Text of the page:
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Re: H ion modelling
Richard Sexton wrote:
> What happens to your model if you add a few drops of
> say hydrochloric acid?
Well, with moderate additions not much. In all of the simulations the
plant population grows to a point where senescence, pruning and so on just
balances the growth rate and after that the population stays mostly
constant. Small additions of hydrochloric acid lowered alkalinity and pH
slightly and increased the size of the final plant population by only a
few percent. Additional increments of acid also decreased alkalinity and
pH and increased the final population, but only slightly. The hydrogen
limitation wasn't lifted until the pH got down to 5.5 or so, just before
the pH crashed.
I have been comparing net growth rates and haven't tried comparing the
growth rate unadjusted for mortality etc.
This is a smaller effect than I anticipated and as yet I don't have a good
explanation for it. Quite possibly there's still a gaff in the model
The model is quite independent of John Raven's speculation about possible
Dan Drake wrote:
> > In one of John Raven's books he pointed out that when aquatic plants
> > and algae use nitrate as their nitrogen source they must also consume
> > hydrogen ions. (When plants use ammonia/um as their nitrogen source,
> > the necessary amount of hydrogen is imported with the nitrogen.)
> Are you sure (Is he? And why?) that they use hydrogen *ions*? Certainly
> hydrogen is needed since the NO3- that they're consuming is going mostly
> into NH2 radicals. (*) But the obvious way to perform this reduction
> reaction is to use the hydrogen that abounds in all organic matter.
He concluded specifically that there was a need for hydrogen ions when
plants grow on nitrate. Conversely there was also a need for hydroxyl
ions when plants grow on ammonium.
His conclusion is based on balancing all the various reactions necessary
for a plant to assimilate nitrate and on specific experiments with
Hydrodictyon africanum, which I believe is a freshwater macroalgae.
> > Hydrogen ions are
> > usually present at rather low concentrations -- 0.0001 milligrams per
> > liter at pH 7 -- which gives rise to the theoretical possibility that
> > hydrogen ion availability could be growth limiting.
> True, but not very important, because removing H+ will cause new ions to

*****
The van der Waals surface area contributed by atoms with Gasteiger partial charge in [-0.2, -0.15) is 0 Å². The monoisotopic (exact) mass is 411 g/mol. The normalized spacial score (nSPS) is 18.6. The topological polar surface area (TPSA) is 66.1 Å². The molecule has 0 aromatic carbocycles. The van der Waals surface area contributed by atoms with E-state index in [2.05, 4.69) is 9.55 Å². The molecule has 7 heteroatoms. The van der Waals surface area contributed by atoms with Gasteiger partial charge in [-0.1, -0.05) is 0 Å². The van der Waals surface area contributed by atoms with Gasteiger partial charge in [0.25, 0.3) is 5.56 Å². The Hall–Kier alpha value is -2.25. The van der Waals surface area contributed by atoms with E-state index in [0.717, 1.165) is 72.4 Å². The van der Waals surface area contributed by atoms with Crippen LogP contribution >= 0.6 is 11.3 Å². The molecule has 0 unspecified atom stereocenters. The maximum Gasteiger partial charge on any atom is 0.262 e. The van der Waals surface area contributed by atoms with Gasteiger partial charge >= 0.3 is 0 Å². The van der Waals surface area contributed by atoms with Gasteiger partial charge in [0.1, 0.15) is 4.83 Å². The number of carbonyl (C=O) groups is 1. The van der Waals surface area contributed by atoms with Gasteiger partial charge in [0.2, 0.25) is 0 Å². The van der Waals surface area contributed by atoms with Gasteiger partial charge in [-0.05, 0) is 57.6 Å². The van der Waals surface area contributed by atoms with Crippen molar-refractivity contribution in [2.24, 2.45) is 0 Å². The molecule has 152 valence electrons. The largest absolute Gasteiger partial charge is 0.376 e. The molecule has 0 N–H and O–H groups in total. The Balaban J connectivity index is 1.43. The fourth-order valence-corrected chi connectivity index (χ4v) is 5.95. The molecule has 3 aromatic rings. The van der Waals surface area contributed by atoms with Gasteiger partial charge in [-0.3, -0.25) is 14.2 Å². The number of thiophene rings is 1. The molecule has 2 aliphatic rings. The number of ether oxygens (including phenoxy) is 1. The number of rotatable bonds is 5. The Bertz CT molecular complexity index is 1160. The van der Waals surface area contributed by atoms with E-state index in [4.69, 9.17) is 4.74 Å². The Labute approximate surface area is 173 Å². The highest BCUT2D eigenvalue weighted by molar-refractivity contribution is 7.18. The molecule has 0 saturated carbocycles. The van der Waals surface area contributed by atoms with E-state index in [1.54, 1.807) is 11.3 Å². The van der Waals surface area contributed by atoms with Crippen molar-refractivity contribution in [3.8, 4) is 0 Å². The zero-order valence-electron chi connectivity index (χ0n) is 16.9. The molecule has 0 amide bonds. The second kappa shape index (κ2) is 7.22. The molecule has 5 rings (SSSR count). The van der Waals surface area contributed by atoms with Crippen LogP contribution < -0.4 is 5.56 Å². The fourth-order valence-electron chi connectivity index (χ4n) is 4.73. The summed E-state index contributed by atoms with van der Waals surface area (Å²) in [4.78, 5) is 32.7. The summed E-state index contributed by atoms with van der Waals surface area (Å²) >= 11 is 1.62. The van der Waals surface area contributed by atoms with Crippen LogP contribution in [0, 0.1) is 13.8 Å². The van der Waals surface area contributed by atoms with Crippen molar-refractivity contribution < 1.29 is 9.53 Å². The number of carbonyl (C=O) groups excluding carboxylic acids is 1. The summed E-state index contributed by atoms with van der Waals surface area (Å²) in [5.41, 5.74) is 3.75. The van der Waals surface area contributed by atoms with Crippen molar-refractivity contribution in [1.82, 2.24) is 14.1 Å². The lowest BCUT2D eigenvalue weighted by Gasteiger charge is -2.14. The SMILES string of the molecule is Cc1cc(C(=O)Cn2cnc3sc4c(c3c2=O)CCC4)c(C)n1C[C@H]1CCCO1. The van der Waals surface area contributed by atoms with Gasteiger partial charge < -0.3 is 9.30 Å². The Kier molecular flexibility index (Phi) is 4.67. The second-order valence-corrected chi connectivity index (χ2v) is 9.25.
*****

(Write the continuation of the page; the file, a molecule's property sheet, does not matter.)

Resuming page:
> pop up out of the woodwork, or rather out of the dominant buffering
> system. You'll normally have carbonate at a concentration several orders
> of magnitude higher than the one named. Taking out H+ will pull H+ out
> of H2CO3 and will shift the buffer system up to a higher pH, as you've
Raven made this point, as well. Quoting:
"We may note that, while protons and hydroxyl ions mentioned above
as 'conditional' nutrients depending on the nitrogen source used are
present at relatively low concentrations as the free ions (about 10 umols
m-3 and 1 mmol m-3, respectively in seawater), the buffer capacity of most
waters makes these ions relatively abundant within the context of a pH
change of a few fractions of a unit, so protons or hydroxyl ions are
unlikely to become growth-limiting."
Yes, that really is one sentence. Yes, the whole book is like that.
We are growing aquatic plants in mostly closed culture and many of us are
using water with relatively small buffering capacities. The closed nature
of the culture means that changes "of a few fractions of a unit" can
accumulate over time to become significant. The low buffering capacity of
the water some of us use may also make limitations possible that won't
happen under the conditions that Raven considers.
But you're right that under most conditions there shouldn't be a large
effect on pH or alkalinity in the tank - in many cases the effect probably
wouldn't be observable. But I have to question whether the availability
of the hydrogen ions are sufficient to prevent growth limitation.
Raven estimated that plants needed about 1 mole of hydrogen ions for each
mole of nitrate they assimilated. This is half what you might get by
estimating from the nitrate to amino conversion. Our planted tanks
commonly have nitrate concentrations in the range of 0.08 to 0.8
mmoles/liter, while hydrogen ion is there at only 0.00001 to 0.001
mmoles/liter. This big difference suggest that plants may have a hard
time getting hydrogen ions at a rate equal to the rate they can get
nitrate. If they can't match the rates, then the hydrogen ion may become